afrol News, 8 January - According to the human rights group Amnesty International, the situation in Congo Kinshasa (DRC) has not become better since the takeover of President Joseph Kabila from his father last year. Rather, arbitrary arrests and detentions are increasing alarmingly, the group today notes.
- President Joseph Kabila should take immediate steps to ensure that his government and security forces practice what he promises the people of the Democratic Republic of Congo (DRC), Amnesty International urged today as reports show an alarming increase in arbitrary arrests and detentions.
In his new year address to the nation on 31 December 2001, President Kabila expressed his belief in the fundamental value of freedom. "Meanwhile his police and security services continued to arbitrarily detain and ill-treat those who dared to
- The continuing arrests of political opponents, students and journalists who have not committed a recognisably criminal offence demonstrate that promises of political openness and respect for human rights are virtually empty, Amnesty
Political opponents detained
On and around 5 December 2001, five members of one of the Congo Kinshasa's main political parties, the Union pour la démocratie et le progrès social (UDPS), Union for Democracy and Social Progress, were arrested after a meeting which was reportedly held to plan a demonstration through the streets of the capital, Kinshasa. The demonstration, which was apparently due to take place on 14 December, never took place.
The five - Modeste Sadiki, Jean-Baptiste Bomanza, Roger Kankonge, Kadima Kadima and Jean-Baptiste Mwampata - are currently held in Kinshasa's main prison, the Centre pénitentiaire et de réeducation de Kinshasa (CPRK), Kinshasa Penitentiary and Reeducation Centre. Although they have been questioned about the planned march and other UDPS activities, they have not been formally charged.
- The detainees should either be charged with a recognisably criminal offence and promptly given the opportunity to answer these charges in a court of law or be immediately released, the group said.
Severe ill-treatment of students
More than 400 students were reportedly detained at the police headquarters known as the Inspection de police de Kinshasa (IPK). Many were subjected to beatings and whippings with military belts (cordelettes) and forced to use earth and sand as toothpaste until their gums bled. They were also made to walk around the paved courtyard of the IPK on their knees.
Almost all the students were released the following day, although courses at UNIKIN remain suspended and many of the students have not been allowed to return to their accommodation on the campus. Eight students, who are accused of being ringleaders of the demonstration, remain in custody.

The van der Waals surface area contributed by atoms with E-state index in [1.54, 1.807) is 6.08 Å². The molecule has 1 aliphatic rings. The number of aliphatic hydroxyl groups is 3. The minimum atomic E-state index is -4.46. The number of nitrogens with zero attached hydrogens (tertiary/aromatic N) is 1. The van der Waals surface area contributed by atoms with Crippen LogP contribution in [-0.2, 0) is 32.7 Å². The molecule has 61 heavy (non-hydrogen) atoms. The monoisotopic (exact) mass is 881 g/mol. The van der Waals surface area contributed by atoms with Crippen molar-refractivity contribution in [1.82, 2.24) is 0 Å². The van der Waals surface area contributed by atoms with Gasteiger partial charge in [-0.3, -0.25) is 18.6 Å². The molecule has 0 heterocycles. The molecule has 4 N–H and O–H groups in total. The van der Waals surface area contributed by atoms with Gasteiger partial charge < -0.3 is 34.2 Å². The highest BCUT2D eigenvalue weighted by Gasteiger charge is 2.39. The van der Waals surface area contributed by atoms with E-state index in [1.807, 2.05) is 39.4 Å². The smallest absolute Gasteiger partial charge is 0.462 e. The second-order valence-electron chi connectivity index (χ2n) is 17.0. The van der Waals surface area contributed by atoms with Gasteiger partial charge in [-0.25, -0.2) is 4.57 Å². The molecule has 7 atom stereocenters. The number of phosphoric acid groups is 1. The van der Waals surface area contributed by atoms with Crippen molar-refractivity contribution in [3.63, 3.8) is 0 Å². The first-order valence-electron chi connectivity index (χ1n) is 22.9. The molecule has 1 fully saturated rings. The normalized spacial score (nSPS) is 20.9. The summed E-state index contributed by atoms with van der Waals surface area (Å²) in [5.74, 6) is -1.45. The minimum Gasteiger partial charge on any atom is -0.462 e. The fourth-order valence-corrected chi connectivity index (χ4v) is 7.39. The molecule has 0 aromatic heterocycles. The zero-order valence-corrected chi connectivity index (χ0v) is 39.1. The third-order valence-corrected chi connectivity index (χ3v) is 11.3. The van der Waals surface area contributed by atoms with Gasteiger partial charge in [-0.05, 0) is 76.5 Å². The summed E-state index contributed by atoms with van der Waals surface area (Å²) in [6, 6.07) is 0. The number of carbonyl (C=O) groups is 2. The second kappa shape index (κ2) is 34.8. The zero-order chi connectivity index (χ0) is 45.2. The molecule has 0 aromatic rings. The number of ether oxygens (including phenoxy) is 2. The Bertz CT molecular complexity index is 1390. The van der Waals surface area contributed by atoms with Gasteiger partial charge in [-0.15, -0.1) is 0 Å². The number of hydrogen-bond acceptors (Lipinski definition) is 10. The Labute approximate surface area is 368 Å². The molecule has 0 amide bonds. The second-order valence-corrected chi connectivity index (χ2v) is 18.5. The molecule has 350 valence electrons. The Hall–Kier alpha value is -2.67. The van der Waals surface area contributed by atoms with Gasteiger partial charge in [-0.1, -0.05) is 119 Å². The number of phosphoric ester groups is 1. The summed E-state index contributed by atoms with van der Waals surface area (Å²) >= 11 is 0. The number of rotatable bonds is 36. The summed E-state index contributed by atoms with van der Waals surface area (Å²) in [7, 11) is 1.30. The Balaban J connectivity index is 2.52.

Tensions first had mounted at UNIKIN on 12 December when police clashed with students demonstrating to demand a lowering of tuition fees. A police officer was reportedly seriously injured during clashes the following day. It has so far not been possible to confirm claims by the authorities that three police officers were killed during the disturbances.
In a separate demonstration by students at the University of Lubumbashi (UNILU), the police injured as many as seven students, at least one of whom was shot, in the capital of the southeastern province of Katanga. The students were protesting against newly introduced or increased accommodation and tuition fees.
- Those still in detention should be protected from further ill-treatment and any legal proceedings against them should conform to international human rights law and practice, including the right to legal counsel and to have their case heard by an independent judicial official, Amnesty said in its statement.
Their arrest appeared to be linked to articles published in their paper on 31 December which criticised the policies of Joseph Kabila and his government. They were initially accused of endangering state security, "a charge which is regularly abused by the government as a means of imprisoning and intimidating its critics and opponents," Amnesty notes, but the charges against them were later dropped.
Over 20 journalists were arbitrarily detained in the course of 2001, the majority for periods ranging from a few hours to several days. Freddy Loseke, editor of Libre Afrique, spent six months in prison on charges of libel, having previously been imprisoned for seven months in 2000.
President Kabila was reported to have expressed his hope that 2002 would see peace in the DRC and that all citizens would be able to move freely throughout the country and cherish the fundamental values of freedom and national unity.
- President Kabila is urged to give a tangible meaning to these words by bringing an end to the practice of arbitrarily depriving Congolese citizens of their liberty, and by guaranteeing their right to freedom of expression and freedom of association, Amnesty urged the Head of State.
Sources: Based on Amnesty International and afrol archives